The Wizards’ 117-109 win over the Orlando Magic Monday night was the tale of two Hoyas.
Washington brought Jeff Green back home this summer to help anchor the second unit with his defensive versatility and scoring spurts. Both aspects were on display in the fourth quarter, as the Wizards finally broke free from the Magic.
Another former Georgetown star, Otto Porter, was nowhere to be found in the fourth. Zero minutes for a third consecutive game for the Wizards’ highest-paid player, thus adding another layer of weird to his season.
The why is a topic. For a team that registered its first winning streak of the season after a 2-9 start, all that matters is finding success. That was the postgame message from Scott Brooks.
There’s no detective work required as to why Green turned into a late-game staple.
After his 19-point outing in Saturday’s win at Miami, the streaky scorer had 10 of his 18 in the final period against Orlando with four 3-pointers. Defensively the 6-foot-9 forward offers Brooks an option the roster lacked last season: a versatile player capable of guarding on the perimeter and, as was the case against Orlando center Nik Vucevic, inside against bigger players.
“We need his all-around play,” Brooks said. “He can guard just about everybody on the floor. … I thought [Jeff] did a pretty good job on the big fellow.”
Green and Markieff Morris handled the interior spots the entire fourth quarter. When the forwards can match up with opposing four’s and five’s on defense, it typically means their scoring presence opens the court for penetrating guards John Wall and Bradley Beal on the other end.
Green sinking bombs throughout the game helped as well. He finished four of five from deep with two coming in the fourth. The career 33 percent 3-point shooter is 9 of 13 from beyond the arc overall during the last four games, and 21 of 28 overall.
“He's starting to get a little bit of rhythm from the three-point line, and we need that from him,” Brooks said.
Maybe Green isn’t the ideal athletic-4 Wall called for in recent years, but the on-court connection between the power forward and point guard is evident. During the decisive 14-4 run, the two hooked up for an alley-oop lob that's turned into a go-to play for Washington.
With shooters surrounding the duo, Wall dribbles toward the left elbow, taking all eyes with him. Green immediately turns down an open lane and rolls to the rim before rising high to meet the toss.
“We have shooters, we have guys that have to [be] respected,” Green said of the play. “It keeps [defenders] at bay, and with John’s speed, to get downhill at the rim, you have to help (on him).”
Wall passed on offering any keys to the play’s success (“We just tweaked a little bit of the play. I can’t tell you about, but it’s kind of working for us.”), but he praised Green’s performance with ease.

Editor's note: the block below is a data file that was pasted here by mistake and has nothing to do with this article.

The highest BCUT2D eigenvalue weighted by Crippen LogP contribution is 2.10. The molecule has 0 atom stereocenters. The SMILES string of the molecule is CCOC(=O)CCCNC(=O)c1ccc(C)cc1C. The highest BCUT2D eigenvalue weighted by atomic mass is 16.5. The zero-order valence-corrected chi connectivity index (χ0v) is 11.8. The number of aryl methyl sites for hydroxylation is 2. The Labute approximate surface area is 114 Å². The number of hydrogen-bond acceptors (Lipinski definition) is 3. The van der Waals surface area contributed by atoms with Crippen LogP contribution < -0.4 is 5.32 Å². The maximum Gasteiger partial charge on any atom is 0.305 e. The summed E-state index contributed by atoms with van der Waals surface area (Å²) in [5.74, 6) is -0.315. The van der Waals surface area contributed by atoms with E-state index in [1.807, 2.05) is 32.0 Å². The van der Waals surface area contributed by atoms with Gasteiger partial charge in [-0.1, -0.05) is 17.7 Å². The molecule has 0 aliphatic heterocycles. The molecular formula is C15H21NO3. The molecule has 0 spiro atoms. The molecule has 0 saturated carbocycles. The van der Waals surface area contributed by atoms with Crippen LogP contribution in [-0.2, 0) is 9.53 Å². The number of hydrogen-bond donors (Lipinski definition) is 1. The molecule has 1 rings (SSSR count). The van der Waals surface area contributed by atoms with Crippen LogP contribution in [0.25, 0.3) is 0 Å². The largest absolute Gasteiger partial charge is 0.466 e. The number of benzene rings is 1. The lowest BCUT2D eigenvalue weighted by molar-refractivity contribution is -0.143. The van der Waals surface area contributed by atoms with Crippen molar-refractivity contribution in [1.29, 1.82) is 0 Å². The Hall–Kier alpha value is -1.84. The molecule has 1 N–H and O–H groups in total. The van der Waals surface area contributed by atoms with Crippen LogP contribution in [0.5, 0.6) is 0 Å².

“That’s what we got Jeff for,” Wall said.
The Wizards matched that massive four-year, $106.5 million restricted offer sheet Porter signed with Brooklyn in 2017 for all kinds of reasons. Among them, he’s an instinct-rich player who makes winning plays and ranks among the most accurate 3-point shooters in the league. Those traits haven’t kept Porter on the court late in games recently in part because they haven’t shown in full-throated ways.
The term “benching” is harsh, though the situation is odd. Morris sat out the final periods at Orlando and Miami. Dwight Howard didn’t enter the fourth Monday despite finishing with 17 points and eight rebounds. Only Porter’s sit streak reached three games.
The small forward played a strong defensive game in Saturday’s win at Miami, but Brooks rode with a group that gained momentum as Washington surged past the Heat.
Porter is 9 of 16 on 3-pointers over the last four games. That’s only one aspect of the game. Brooks is looking for more. Porter took only one shot attempt in the first half Monday, lacked vigor defensively, and scored six points in 21 minutes.
"I mean, it's trying to find a blend of guys that are going to compete and going to play hard,” Brooks said of his lineup choices.
Asked specifically about Porter, Brooks said, “It’s just the way it is. Some games Otto is not going to have good games. Tonight isn’t one of them. He’ll bounce back. The guy is a winner. He knows how to play.”
Green and Porter honed their games at Georgetown under coach John Thompson III and turned into top-5 NBA Draft selections. The program is mostly closed off to the outside world, but a strong bond between the players exists regardless of when they played. The two forwards never joined forces until this season. Green knows Porter, enough to tell whether a helpful chat is required. This isn’t one of those times.
“Otto is a pro, man,” Green told NBC Sports Washington. “I don’t have to say anything to Otto. He’s a team-first guy. He’s a guy who’s going to make sure whenever his name is called he’s going to be ready. He’s not worried about if he’s playing. I’m sure he’d like to be playing. He’s doing whatever it takes it to make sure the team is in a place to win.”
So is Scott Brooks. For now, that includes one former Georgetown star in the fourth quarter. It’s just not the obvious one.
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